I had to refocus and reconsider what my six goals were and what makes sense to focus in on. I’d love to end 2021 at least knowing what that side business, that residual income, passive income source is. So I know where I am going. It seems like a small goal, but for me that is what success is going to look like this year.
JC Have you delved into the belt system?
JS I have finished the tests and am slowly working through white belt. I think that has become one of my consistency things. X amount of times per week, I am going to work on making progress.
"A good book about grief that I read was The Hot Young Widow’s Club. I’m not hot and I’m not young, but I am reading this anyway."
JC You have some solid goals that you want to achieve by the end of the year. What is something you could be doing to achieve those goals that you are not doing now?
JS I think it’s getting out of the minutiae of the day to day and taking the time to do that higher level thinking. I am getting sucked into the day to day and managing this agency that is hurting because I can’t work on higher function tasks.
I walked into the job with grand plans of what I wanted to do, but basically that has switched to keeping this place funded, running and meeting evolving needs as we recover from the pandemic. All those ideas needed to be put in the parking lot until next year. Our big project is a capital funding campaign for a building. And we need to get the building done. That keeps me busy.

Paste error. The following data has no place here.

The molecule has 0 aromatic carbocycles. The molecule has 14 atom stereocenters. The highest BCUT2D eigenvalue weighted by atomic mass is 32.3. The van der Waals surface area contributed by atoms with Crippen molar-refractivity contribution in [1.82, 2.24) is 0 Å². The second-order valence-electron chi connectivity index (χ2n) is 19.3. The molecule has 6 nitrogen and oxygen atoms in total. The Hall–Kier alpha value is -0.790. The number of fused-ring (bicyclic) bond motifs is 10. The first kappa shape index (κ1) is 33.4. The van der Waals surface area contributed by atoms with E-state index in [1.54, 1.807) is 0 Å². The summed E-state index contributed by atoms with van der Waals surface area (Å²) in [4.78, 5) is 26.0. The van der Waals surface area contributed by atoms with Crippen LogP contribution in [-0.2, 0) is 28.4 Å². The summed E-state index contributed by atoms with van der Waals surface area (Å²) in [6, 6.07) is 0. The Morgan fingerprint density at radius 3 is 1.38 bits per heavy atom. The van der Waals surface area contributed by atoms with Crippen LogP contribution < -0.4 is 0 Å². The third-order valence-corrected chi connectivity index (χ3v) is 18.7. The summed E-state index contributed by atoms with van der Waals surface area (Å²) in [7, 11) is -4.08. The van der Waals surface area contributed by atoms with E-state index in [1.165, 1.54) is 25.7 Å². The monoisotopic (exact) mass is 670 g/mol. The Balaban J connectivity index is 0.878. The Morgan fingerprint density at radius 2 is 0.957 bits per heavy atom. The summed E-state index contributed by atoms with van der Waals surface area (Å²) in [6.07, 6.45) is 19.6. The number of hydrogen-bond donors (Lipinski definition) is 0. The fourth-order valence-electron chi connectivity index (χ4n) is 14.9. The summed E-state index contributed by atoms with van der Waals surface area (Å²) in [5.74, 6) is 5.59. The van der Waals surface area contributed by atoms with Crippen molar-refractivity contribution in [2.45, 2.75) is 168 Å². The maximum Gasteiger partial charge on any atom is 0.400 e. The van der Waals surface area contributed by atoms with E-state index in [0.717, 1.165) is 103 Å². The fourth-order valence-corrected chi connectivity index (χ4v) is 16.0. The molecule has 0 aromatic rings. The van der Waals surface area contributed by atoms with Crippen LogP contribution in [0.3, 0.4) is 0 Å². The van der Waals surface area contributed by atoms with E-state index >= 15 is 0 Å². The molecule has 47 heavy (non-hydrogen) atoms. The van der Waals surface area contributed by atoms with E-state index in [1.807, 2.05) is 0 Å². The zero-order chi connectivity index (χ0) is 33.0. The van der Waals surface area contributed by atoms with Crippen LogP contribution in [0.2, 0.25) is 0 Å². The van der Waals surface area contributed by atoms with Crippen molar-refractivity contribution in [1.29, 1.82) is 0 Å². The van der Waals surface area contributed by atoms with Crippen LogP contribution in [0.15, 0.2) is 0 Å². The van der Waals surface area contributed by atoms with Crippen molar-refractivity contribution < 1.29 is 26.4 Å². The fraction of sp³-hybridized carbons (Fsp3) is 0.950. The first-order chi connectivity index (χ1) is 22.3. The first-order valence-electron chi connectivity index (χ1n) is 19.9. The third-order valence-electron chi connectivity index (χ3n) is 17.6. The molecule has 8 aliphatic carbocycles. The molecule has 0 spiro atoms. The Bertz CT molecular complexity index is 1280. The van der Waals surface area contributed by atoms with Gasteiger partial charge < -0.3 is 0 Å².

JC It seems that your position is training you in how to do that.
JS Yes, I just need to close the door and turn off the notifications to provide the time to do the work that will pay off in the long term. I read John Lee Dumas’ book, The Common Path to Uncommon Success, and I really need to define the avatar I want to serve.
JC Sometimes when you just put stuff out there your avatar will reveal itself to you.
JS I look at that from the caregiving sense. I consider fundraising as my expertise, since I have been doing that for the last 20 years. But even consider caregiving. A friend just lost her mother and has started this whole new network for caregivers. She has asked to interview me about my experience. There is so much knowledge I have gained in that area over the last two-and-a-half years. So much I can share. Maybe there is something there. But I don’t know yet. I am leaving myself open and believe in surrendering and asking for help. I do believe that my husband talks to me and a message is being sent to me, so I listen.
"If you are feeling out of alignment, see if what you are doing is in sync with your values. Do you need to change your core values or what you are doing? That is the key."
That’s a motivator too, because he wanted this for me just as much as he wanted it for himself. Moving forward with these things is a way to honor him. He left me in a position where I can do this, and I need to honor him and do it.
JC What is some advice you would give to someone who is going through the grieving process?
JS I could recommend a lot of books. Also, like I said before, feel it and go through the process. I would say it gets easier as the episodes get to be fewer and further apart, even though the feelings still remain. I would recommend therapy or a support group, journaling and taking time for yourself.